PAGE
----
After I recorded my first record, which you alluded to, True Blue and some of the other songs on there. I went through a period of making a lot of EPs with different producers and exploring different sounds, and I’ve made three or four EPs. I don’t know, I’ve lost track, but the idea with Short Stories, I couldn’t quite settle on a sound for the next record, and I’d been stockpiling some of my best songs for my next record. And I was talking with somebody about how to approach it, and I don’t know who came up with it, but why does every song have to be produced the same way? Why does it have to fit into the same bucket, and I said, “exactly! Authors have books of short stories, and every story’s in a different place and a different time.”

And so, I think the production on each song is treated like a completely different short story. So, the first song is A Thousand Times, and that’s a ballad with me and a string quartet. And then Death to the Uptight is a second song, and that’s a full rock band with Liberty DeVitto on the drums, and Pat Irwin from The B-52’s on the Farfisa, Tony Maimone, and all these total rocker guys. The third song is Slip & Fall. There was a Moroccan chanting group. And then the fourth song is City Living, and that’s literally a big band in the studio recording live onto tape. The next one—I don’t remember what comes next in the sequence, but there are other songs that are almost synth-based, soundscape stuff, kind of pop-leaning, singer/songwriter stuff. So each track, we treated as a completely separate experience and we did whatever we felt would serve the song best and my songwriting, and I guess my voice is the through-line that keep it coherent music to listen to from start to finish. That’s what we hope, anyway.

You’ve toured with ZZ Top, The Spin Doctors, and Los Lonely Boys. Are there any artists you hope to collaborate with in the future?

That I hope to collaborate with in the future? Well, I just finished a record with some of the people from the Daptone world and the Mark Ronson world. I’d love to work with everybody. I think my next record, I want to work with some great Cuban or Dominican musicians. I have an idea of some kind of hot weather music. A lot of the people I want to work with are producers, just because I’m a songwriter. But if I were to collaborate with any songwriter right now?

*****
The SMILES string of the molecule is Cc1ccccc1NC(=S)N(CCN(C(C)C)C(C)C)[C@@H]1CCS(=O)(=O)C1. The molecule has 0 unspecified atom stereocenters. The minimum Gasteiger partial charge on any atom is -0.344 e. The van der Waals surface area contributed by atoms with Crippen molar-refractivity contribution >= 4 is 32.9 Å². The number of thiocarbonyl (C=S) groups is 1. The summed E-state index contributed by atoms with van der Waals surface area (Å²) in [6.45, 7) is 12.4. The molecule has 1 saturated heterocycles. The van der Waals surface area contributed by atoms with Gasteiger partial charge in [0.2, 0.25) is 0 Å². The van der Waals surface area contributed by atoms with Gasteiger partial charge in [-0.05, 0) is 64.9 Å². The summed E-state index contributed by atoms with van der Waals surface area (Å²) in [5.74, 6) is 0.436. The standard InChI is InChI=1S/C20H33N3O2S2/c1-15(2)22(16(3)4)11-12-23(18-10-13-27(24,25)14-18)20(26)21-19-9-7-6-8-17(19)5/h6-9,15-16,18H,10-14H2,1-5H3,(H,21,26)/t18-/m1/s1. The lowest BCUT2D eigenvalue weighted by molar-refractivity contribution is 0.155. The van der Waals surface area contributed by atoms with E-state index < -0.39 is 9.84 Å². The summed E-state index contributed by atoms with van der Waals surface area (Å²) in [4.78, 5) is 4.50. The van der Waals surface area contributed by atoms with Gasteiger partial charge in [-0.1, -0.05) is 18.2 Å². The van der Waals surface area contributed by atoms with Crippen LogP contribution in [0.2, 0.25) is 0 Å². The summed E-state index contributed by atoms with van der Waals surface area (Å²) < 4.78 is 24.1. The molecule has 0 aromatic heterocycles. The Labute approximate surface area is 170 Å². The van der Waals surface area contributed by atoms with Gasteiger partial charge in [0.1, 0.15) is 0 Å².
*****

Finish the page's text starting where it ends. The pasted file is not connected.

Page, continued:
Mm-hmm.

I love this question. I wish I had a quick, clever response but I don’t. I would like to collaborate with all the hip hop guys, and kind of somebody—I so come from the acoustic guitar, troubadour, Tom Petty, Bob Dylan, Beatles, blues, rock, Americana world. I listen to so much of that as a young person, that I think to work with maybe a young, female pop star; someone who’s coming from a different point of view would be exciting for me. Lady Gaga, there you go! That would be my answer. Maybe I could remind her what it’s like to play the clubs in New York.

There you go! What can fans look forward to seeing when they come to your show?

Well, they’re going to get a show that’s really stripped down and very sort of pure to the way the songs were written, which is me alone with a guitar. And I talk a little bit about the songs, but it sort of depends on what the feel of the room is. Some nights is VH-1’S Storytellers, some nights I don’t talk much about anything. I think you have to be open to whatever everybody’s reacting well too. So in that sense, I think they’re looking at a classic singer/songwriter coffee-house show, but hopefully, they’ll feel there’s more depth to the songs and to what I have to say than the average show like that. Doesn’t it make you want to see pyrotechnics? twenty piece bands?

Pyrotechnics?

(laughs) I’m in a rock band that plays three piece, sometimes we have horns. Sometimes, when I go out to the songs off this record, sometimes I bring the three piece band and different musicians. They’re all great. Sometimes, to be honest, it works better alone. It’s just much more personal and much more intimate.

I like it when it’s more personal, but the pyrotechnics, I can visualize you doing that.

Pyrotechnics in Songbyrd might burn down that whole neighborhood. What’s that neighborhood called? I think it would torch the whole block.

For the fans who want to keep up with you and get updated on future shows, is there a way they can follow you?

My handle on all the social media platforms is @msbsongs on Twitter and Instagram. My website is msbrecords.com, and you can buy the vinyl on Amazon and stream it on every streaming platform and, yeah. That’s the way to do it.

September 8thwill be here before you know it, so get your tickets and go see MSB at Songbyrd in Washington, D.C. Check out his website at msbrecords.com to learn more about his music